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Ericka Bailey is a new skydiver with the goal of becoming a licensed, solo jumper. In this blog series, Ericka shares her honest thoughts on the challenges of achieving her goals.
Entry 1 – The Diary of a New Skydiver
Entry 2 – The Diary of a New Skydiver
One of the best things you will see when you come to the drop zone (skydiver slang for the place where
you skydive) is the big open space in the hangar with all of the parachutes. It may look like a colorful
complicated mess but that is not really the case. There is a method to that parachute madness, and that
method is what makes sure you get a safe parachute thus a safe landing, and that my friend, is the goal.
I spent a day at Wisconsin Skydiving Center NOT skydiving, a few weeks ago. Why would anyone want
to do that? Skydiving is about more than jumping out of a plane and freefalling, it is about preparation,
safety and planning. There is a lot that goes into a skydive, from getting a read on winds aloft, planning
your landing pattern, and packing your parachute, a lot of time skydiving is spent on the ground. There is
so much to learn.
I spent a day learning about packing parachutes, hanging out with fellow skydivers, making friends and
absorbing information without the adrenaline and anticipation of a skydive. Sometimes the brain works
in funny ways. Bo told me it would be good for me to spend a day at the dropzone and do this, and like
most things, Bo knows best.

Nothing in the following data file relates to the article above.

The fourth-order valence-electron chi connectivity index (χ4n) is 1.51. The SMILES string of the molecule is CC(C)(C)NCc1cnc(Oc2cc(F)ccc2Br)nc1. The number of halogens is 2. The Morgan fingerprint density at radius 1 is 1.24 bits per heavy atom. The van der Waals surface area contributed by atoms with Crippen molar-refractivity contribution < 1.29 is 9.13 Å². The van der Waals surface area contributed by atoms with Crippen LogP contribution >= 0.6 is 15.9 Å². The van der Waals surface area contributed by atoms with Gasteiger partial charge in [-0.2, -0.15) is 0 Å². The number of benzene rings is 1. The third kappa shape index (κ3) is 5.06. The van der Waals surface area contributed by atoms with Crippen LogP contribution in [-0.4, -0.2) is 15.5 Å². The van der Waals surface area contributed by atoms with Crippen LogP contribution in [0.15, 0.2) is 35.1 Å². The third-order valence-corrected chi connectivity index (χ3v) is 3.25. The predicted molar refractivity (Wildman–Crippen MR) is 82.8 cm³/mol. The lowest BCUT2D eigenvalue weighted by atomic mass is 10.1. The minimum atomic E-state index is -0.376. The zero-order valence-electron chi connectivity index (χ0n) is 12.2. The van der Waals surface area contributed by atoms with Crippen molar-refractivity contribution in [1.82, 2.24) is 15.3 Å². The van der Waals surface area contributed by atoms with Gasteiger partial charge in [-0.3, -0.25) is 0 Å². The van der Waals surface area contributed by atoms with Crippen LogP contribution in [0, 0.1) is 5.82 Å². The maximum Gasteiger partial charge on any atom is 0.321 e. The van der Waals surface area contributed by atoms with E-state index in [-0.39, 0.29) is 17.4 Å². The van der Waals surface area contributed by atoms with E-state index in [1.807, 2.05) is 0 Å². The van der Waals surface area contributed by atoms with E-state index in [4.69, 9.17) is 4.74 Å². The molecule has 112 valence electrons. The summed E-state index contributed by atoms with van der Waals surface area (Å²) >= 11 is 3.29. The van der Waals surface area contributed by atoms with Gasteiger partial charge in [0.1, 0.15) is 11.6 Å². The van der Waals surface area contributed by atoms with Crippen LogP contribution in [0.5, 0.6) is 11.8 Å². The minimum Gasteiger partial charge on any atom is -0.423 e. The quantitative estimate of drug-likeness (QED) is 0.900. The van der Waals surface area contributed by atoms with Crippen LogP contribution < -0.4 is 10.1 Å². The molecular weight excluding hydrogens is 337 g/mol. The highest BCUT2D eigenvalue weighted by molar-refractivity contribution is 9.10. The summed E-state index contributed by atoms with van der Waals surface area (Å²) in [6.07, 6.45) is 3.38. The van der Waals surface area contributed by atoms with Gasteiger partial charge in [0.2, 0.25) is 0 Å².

With the help of several of the packers Jocelyn Dawson and Jenny Buck, I learned the beginning basics
of packing a parachute. Skydiver Shawn even let me help with his parachute, which was a big deal for
me and a huge vote of confidence on Shawn’s part. When he went up in the plane with the chute I
helped pack with him and Jenny, I was just praying to myself “Please open nicely please open nicely.”
Sure enough! He parachuted down and reported it opened well. When you sky dive you are ultimately
responsible for yourself, but it is a community. When you are skydiving with others you always want to
make sure you are aware of them, and any potential issues as well. There is an insane level of trust in
this sport, both in yourself and other people.
Packing a parachute is clearly an art, and something that must be done under close watch over and over
again to master.
Not too long after, I came back for some more jumps. Being at WSC and just being available, and open
to learning and what was going on gave me confidence and more comfort in myself. Skydiving is not so
much about jumping by yourself out of a plane, but being a part of a greater group of people who enjoy
life and the sport.
My next jump went fantastic, and I “graduated” to one instructor. I had two awesome stand up
parachute landings and gently encouraged AFF instructor Chris Boeve to declare them “Amazing” on my
log book. What a rush! For me, progressing in the AFF course has been about learning to skydive, not
getting from one level to the next but getting the air time, getting the experience, learning and growing
in my abilities. Bo asked me, “It takes 25 jumps to become licensed and you are only in the freefall
for 45 seconds. So really, you get certified as a skydiver after having less than 25 minutes of skydiving
experience. That it crazy!” It is crazy!
To me, this sport has been about conquering my fears but also living my fullest life. What do we learn
when we are perfect at everything all the time? Also, what do we learn if we give up on something
we love just because it’s hard? There are so many ways I personally enjoy life- whether it is hitting a
personal record on deadlift at the gym, spending time with my daughter, family and friends I always
have a great time. For me, skydiving feels like the ultimate personal celebration of life.
When they say “Come visit us to just see what we do!” they mean it at WSC, and just being
there in the positive atmosphere, with all that energy, is worth the trip to explore what this is all about.
Even spending a day not skydiving, is a day in blue skies. See you on the ground and up in the air!
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